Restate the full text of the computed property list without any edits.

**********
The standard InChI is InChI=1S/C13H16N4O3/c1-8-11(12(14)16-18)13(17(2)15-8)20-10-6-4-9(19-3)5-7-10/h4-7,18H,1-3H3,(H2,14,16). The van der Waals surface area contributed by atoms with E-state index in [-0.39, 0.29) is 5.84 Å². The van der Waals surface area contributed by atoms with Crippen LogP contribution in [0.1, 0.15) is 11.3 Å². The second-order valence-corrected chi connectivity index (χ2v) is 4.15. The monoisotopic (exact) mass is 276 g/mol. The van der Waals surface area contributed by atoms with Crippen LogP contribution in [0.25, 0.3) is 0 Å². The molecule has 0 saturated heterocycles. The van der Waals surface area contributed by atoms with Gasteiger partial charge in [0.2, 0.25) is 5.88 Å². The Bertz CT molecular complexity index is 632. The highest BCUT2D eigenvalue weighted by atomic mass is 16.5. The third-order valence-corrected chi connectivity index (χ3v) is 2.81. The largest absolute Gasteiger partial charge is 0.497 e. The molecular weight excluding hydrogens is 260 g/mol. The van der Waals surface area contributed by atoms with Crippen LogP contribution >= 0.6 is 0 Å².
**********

The standard InChI is InChI=1S/C13H16N4O3/c1-8-11(12(14)16-18)13(17(2)15-8)20-10-6-4-9(19-3)5-7-10/h4-7,18H,1-3H3,(H2,14,16). The van der Waals surface area contributed by atoms with E-state index in [-0.39, 0.29) is 5.84 Å². The van der Waals surface area contributed by atoms with Crippen LogP contribution in [0.1, 0.15) is 11.3 Å². The second-order valence-corrected chi connectivity index (χ2v) is 4.15. The monoisotopic (exact) mass is 276 g/mol. The van der Waals surface area contributed by atoms with Crippen LogP contribution in [0.25, 0.3) is 0 Å². The molecule has 0 saturated heterocycles. The van der Waals surface area contributed by atoms with Gasteiger partial charge in [0.2, 0.25) is 5.88 Å². The Bertz CT molecular complexity index is 632. The highest BCUT2D eigenvalue weighted by atomic mass is 16.5. The third-order valence-corrected chi connectivity index (χ3v) is 2.81. The largest absolute Gasteiger partial charge is 0.497 e. The molecular weight excluding hydrogens is 260 g/mol. The van der Waals surface area contributed by atoms with Crippen LogP contribution >= 0.6 is 0 Å².